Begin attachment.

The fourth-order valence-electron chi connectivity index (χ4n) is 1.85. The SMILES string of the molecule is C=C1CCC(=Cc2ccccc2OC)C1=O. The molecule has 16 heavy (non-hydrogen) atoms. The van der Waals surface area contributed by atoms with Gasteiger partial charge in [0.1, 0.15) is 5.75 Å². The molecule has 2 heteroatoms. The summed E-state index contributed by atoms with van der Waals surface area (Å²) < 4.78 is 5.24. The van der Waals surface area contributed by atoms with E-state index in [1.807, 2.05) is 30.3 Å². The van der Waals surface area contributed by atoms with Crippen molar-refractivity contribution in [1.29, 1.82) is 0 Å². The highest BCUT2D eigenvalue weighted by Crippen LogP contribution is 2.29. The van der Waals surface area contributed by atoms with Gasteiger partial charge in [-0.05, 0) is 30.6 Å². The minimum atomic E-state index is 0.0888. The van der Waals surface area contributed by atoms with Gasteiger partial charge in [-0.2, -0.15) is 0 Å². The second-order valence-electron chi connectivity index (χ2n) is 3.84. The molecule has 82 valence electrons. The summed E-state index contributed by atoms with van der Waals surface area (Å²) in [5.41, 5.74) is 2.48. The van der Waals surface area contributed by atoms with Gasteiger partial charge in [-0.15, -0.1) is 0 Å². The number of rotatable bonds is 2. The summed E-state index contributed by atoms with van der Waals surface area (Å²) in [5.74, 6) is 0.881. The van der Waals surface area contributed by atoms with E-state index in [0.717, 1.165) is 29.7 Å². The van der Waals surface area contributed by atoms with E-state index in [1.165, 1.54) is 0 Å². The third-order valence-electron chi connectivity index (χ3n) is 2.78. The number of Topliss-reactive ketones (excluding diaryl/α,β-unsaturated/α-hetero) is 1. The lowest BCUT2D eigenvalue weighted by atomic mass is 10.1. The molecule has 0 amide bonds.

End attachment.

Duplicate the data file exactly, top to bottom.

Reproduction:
The fourth-order valence-electron chi connectivity index (χ4n) is 1.85. The SMILES string of the molecule is C=C1CCC(=Cc2ccccc2OC)C1=O. The molecule has 16 heavy (non-hydrogen) atoms. The van der Waals surface area contributed by atoms with Gasteiger partial charge in [0.1, 0.15) is 5.75 Å². The molecule has 2 heteroatoms. The summed E-state index contributed by atoms with van der Waals surface area (Å²) < 4.78 is 5.24. The van der Waals surface area contributed by atoms with E-state index in [1.807, 2.05) is 30.3 Å². The van der Waals surface area contributed by atoms with Crippen molar-refractivity contribution in [1.29, 1.82) is 0 Å². The highest BCUT2D eigenvalue weighted by Crippen LogP contribution is 2.29. The van der Waals surface area contributed by atoms with Gasteiger partial charge in [-0.05, 0) is 30.6 Å². The minimum atomic E-state index is 0.0888. The van der Waals surface area contributed by atoms with Gasteiger partial charge in [-0.2, -0.15) is 0 Å². The second-order valence-electron chi connectivity index (χ2n) is 3.84. The molecule has 82 valence electrons. The summed E-state index contributed by atoms with van der Waals surface area (Å²) in [5.41, 5.74) is 2.48. The van der Waals surface area contributed by atoms with Gasteiger partial charge in [-0.15, -0.1) is 0 Å². The number of rotatable bonds is 2. The summed E-state index contributed by atoms with van der Waals surface area (Å²) in [5.74, 6) is 0.881. The van der Waals surface area contributed by atoms with E-state index in [0.717, 1.165) is 29.7 Å². The van der Waals surface area contributed by atoms with E-state index in [1.165, 1.54) is 0 Å². The third-order valence-electron chi connectivity index (χ3n) is 2.78. The number of Topliss-reactive ketones (excluding diaryl/α,β-unsaturated/α-hetero) is 1. The lowest BCUT2D eigenvalue weighted by atomic mass is 10.1. The molecule has 0 amide bonds.